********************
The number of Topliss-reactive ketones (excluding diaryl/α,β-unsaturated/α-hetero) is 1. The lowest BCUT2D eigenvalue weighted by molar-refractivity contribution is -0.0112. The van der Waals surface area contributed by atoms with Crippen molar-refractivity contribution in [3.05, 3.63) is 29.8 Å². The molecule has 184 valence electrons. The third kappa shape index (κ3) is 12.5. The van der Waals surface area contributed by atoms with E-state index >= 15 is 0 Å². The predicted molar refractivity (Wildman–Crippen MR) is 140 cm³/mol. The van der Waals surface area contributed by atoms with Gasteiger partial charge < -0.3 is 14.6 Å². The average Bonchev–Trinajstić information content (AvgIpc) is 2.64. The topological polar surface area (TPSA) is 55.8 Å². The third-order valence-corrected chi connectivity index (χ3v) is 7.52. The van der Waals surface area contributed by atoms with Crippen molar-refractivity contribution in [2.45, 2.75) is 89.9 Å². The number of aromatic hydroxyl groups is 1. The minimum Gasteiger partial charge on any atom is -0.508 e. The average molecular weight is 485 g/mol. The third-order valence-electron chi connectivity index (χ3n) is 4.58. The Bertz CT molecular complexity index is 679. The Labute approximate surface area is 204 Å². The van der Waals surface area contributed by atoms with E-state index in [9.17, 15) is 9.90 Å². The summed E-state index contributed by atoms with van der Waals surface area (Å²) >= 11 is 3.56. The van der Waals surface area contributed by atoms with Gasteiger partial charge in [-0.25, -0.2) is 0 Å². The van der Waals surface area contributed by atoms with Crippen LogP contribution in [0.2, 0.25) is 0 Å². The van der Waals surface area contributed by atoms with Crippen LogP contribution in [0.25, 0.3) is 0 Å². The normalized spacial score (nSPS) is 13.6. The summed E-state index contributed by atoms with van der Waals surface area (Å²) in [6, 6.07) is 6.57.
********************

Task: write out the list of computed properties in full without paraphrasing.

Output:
The number of Topliss-reactive ketones (excluding diaryl/α,β-unsaturated/α-hetero) is 1. The lowest BCUT2D eigenvalue weighted by molar-refractivity contribution is -0.0112. The van der Waals surface area contributed by atoms with Crippen molar-refractivity contribution in [3.05, 3.63) is 29.8 Å². The molecule has 184 valence electrons. The third kappa shape index (κ3) is 12.5. The van der Waals surface area contributed by atoms with E-state index >= 15 is 0 Å². The predicted molar refractivity (Wildman–Crippen MR) is 140 cm³/mol. The van der Waals surface area contributed by atoms with Gasteiger partial charge < -0.3 is 14.6 Å². The average Bonchev–Trinajstić information content (AvgIpc) is 2.64. The topological polar surface area (TPSA) is 55.8 Å². The third-order valence-corrected chi connectivity index (χ3v) is 7.52. The van der Waals surface area contributed by atoms with Crippen molar-refractivity contribution in [2.45, 2.75) is 89.9 Å². The number of aromatic hydroxyl groups is 1. The minimum Gasteiger partial charge on any atom is -0.508 e. The average molecular weight is 485 g/mol. The third-order valence-electron chi connectivity index (χ3n) is 4.58. The Bertz CT molecular complexity index is 679. The Labute approximate surface area is 204 Å². The van der Waals surface area contributed by atoms with E-state index in [9.17, 15) is 9.90 Å². The summed E-state index contributed by atoms with van der Waals surface area (Å²) >= 11 is 3.56. The van der Waals surface area contributed by atoms with Gasteiger partial charge in [-0.25, -0.2) is 0 Å². The van der Waals surface area contributed by atoms with Crippen LogP contribution in [0.2, 0.25) is 0 Å². The van der Waals surface area contributed by atoms with Crippen LogP contribution in [0.25, 0.3) is 0 Å². The normalized spacial score (nSPS) is 13.6. The summed E-state index contributed by atoms with van der Waals surface area (Å²) in [6, 6.07) is 6.57.